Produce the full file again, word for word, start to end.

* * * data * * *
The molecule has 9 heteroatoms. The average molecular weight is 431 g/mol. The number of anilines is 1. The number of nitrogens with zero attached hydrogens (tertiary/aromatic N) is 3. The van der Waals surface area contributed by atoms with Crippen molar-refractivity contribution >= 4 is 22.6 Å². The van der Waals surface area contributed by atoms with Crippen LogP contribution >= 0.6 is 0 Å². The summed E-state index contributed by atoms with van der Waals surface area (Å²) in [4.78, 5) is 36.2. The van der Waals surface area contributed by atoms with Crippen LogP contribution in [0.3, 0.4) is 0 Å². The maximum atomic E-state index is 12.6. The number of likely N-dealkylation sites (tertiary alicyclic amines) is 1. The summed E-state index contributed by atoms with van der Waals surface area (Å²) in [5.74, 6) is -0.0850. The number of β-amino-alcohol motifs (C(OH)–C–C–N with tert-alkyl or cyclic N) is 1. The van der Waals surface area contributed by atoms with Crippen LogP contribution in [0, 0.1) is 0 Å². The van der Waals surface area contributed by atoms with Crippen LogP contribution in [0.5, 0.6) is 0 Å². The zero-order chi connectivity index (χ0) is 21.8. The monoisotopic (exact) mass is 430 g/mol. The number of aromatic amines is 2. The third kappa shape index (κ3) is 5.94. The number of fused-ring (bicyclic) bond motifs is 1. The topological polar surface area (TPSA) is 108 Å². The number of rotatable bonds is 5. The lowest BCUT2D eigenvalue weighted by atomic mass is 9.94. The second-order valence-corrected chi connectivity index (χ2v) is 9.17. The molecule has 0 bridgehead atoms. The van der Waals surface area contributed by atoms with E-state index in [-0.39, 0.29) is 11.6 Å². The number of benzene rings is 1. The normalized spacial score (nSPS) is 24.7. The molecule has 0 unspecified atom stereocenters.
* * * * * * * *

The molecule has 9 heteroatoms. The average molecular weight is 431 g/mol. The number of anilines is 1. The number of nitrogens with zero attached hydrogens (tertiary/aromatic N) is 3. The van der Waals surface area contributed by atoms with Crippen molar-refractivity contribution >= 4 is 22.6 Å². The van der Waals surface area contributed by atoms with Crippen LogP contribution >= 0.6 is 0 Å². The summed E-state index contributed by atoms with van der Waals surface area (Å²) in [4.78, 5) is 36.2. The van der Waals surface area contributed by atoms with Crippen LogP contribution in [0.3, 0.4) is 0 Å². The maximum atomic E-state index is 12.6. The number of likely N-dealkylation sites (tertiary alicyclic amines) is 1. The summed E-state index contributed by atoms with van der Waals surface area (Å²) in [5.74, 6) is -0.0850. The number of β-amino-alcohol motifs (C(OH)–C–C–N with tert-alkyl or cyclic N) is 1. The van der Waals surface area contributed by atoms with Crippen LogP contribution in [0, 0.1) is 0 Å². The van der Waals surface area contributed by atoms with Crippen LogP contribution in [0.5, 0.6) is 0 Å². The zero-order chi connectivity index (χ0) is 21.8. The monoisotopic (exact) mass is 430 g/mol. The number of aromatic amines is 2. The third kappa shape index (κ3) is 5.94. The number of fused-ring (bicyclic) bond motifs is 1. The topological polar surface area (TPSA) is 108 Å². The number of rotatable bonds is 5. The lowest BCUT2D eigenvalue weighted by atomic mass is 9.94. The second-order valence-corrected chi connectivity index (χ2v) is 9.17. The molecule has 0 bridgehead atoms. The van der Waals surface area contributed by atoms with E-state index in [-0.39, 0.29) is 11.6 Å². The number of benzene rings is 1. The normalized spacial score (nSPS) is 24.7. The molecule has 0 unspecified atom stereocenters.